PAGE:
Merry Christmas! Billions of Christians worldwide celebrate Jesus’s birth

Dimly lit church with evergreens and red ribbon decoration pew

Photo courtesy of Max Pixel

MONDAY, DECEMBER 25: Merry Christmas!

It’s Christmas Day for the majority of the world’s 2 billion Christians, as the birth of Jesus is celebrated in great rejoicing. While the birth year of Jesus is only speculated, December 25 is embraced by a multitude of Christians worldwide as the day Mary and Joseph welcomed their newborn son in a manger. With the celebration of Jesus’s birth, the season of Advent closes for Western Christians; the Nativity Fast ends for Eastern Christians; and the 12 days of Christmastide begin. In many countries, Christmas Day is a public holiday.

Note: Some Eastern Christians mark Christmas according to the Julian calendar, which pushes many Russian, Ukrainian and Serbian churches to a January 7 celebration of Nativity (Christmas).

Many Christians believe the birth of Jesus to Mary fulfills an ancient Messianic prophesy. Two canonical gospels record Jesus as having been born to Mary and her husband, Joseph, in the city of Bethlehem. Tradition tells that the birth took place in a stable, because “there was no room for them in the inn.” Nearby shepherds, told of the birth by angels, came to see the baby; magi came later, bearing gifts for the baby Jesus. The Star of Bethlehem is believed to have led the magi to Jesus, and the visit of the magi is celebrated as Epiphany, on January 6.


Baby lit adults admiring in dark

Photo courtesy of Wikimedia Commons

From the formative years of the church’s celebrations to the Nativity noted today, a multitude of customs have become associated with Christmas: displaying manger scenes, caroling, sending greetings and hanging stockings by a fireplace, to name just a few. Christian saints have been responsible for creating some of the customs—namely, St. Francis of Assisi for the nativity scene, and St. Nicholas for stockings and candy canes—while others are secular or even pre-Christian.

The Chronography of 354 AD is the oldest surviving reference to a Roman celebration for the birth of Jesus on December 25; in the East, the birth of Jesus was already observed with the Epiphany, on January 6. In the Early Middle Ages, Christmas Day was outshone by Epiphany, though by the later medieval period, Christmas-related holidays were starting to become more popular.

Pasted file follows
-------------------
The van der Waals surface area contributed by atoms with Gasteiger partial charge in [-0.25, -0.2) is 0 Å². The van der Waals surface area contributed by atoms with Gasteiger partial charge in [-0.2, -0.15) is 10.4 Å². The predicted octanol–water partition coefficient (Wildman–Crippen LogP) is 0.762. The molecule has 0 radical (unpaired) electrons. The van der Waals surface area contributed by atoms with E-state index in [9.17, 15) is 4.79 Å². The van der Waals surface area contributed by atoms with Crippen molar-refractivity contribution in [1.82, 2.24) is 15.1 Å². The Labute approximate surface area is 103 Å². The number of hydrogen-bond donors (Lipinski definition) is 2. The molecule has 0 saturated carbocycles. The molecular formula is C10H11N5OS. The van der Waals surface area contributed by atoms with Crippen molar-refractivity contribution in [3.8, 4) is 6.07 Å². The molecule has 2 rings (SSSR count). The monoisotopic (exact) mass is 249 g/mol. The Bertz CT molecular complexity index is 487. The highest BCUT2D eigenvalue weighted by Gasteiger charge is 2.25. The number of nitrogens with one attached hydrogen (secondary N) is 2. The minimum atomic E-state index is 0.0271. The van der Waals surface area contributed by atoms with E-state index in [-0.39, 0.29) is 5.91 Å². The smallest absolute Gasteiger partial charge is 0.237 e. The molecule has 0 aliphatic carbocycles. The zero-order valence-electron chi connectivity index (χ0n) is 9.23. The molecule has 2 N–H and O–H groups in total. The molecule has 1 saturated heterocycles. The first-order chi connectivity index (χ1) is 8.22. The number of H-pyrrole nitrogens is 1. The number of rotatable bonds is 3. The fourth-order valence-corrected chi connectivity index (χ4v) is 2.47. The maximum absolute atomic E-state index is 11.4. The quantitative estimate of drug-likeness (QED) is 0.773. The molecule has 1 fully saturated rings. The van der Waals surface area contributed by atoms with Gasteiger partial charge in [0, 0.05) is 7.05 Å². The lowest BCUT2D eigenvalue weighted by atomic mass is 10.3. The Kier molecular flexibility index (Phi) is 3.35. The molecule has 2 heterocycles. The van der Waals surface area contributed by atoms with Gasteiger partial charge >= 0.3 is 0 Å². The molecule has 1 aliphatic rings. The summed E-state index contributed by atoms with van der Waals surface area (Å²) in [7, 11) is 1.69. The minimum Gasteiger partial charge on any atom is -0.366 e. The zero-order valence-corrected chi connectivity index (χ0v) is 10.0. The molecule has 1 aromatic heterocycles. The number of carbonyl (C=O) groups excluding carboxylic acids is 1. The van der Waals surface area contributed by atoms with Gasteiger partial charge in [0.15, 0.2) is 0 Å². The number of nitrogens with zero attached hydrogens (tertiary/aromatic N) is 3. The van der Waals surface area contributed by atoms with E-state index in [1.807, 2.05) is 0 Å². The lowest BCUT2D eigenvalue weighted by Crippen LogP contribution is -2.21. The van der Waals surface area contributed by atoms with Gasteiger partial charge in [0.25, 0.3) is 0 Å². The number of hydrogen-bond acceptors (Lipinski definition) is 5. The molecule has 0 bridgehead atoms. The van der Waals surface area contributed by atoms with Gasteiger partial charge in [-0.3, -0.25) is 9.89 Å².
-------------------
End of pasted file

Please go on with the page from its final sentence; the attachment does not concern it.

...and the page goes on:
Christmas encountered turbulence through the 17th and 18th centuries, but by the 19th century, writers such as Charles Dickens were creating the “heartfelt goodwill” that morphed Christmas into a more secular holiday based on goodwill, family and jollity. For billions around the globe, Christmas today includes cookies, gift giving, shared feasts, cherished stories and songs and festive decorations.


Approximately half of Eastern Orthodox churches celebrate Christmas with Western Christians on December 25. That list includes the Orthodox churches in Bulgaria, Greece, Romania, Antioch, Constantinople, Alexandria, Albania, Cyprus and Finland—as well as the Orthodox Church in America.

For a variety of traditional reasons, Orthodox churches in Russia, Georgia, Ukraine, Moldova, Serbia, Armenia, Egypt and Ethiopia hold their Nativity (Christmas) observance in January. This variance primarily involves the older Julian calendar, which pushes Christmas to January 7, but further wrinkles in the tradition affect some Armenians, Copts and Ethiopians. The very last Eastern Orthodox Christmas will be celebrated by the Armenians living in Jerusalem, who travel to Bethlehem for an hours-long, centuries-old liturgy in the Church of the Nativity that takes place as late as January 18 or 19.


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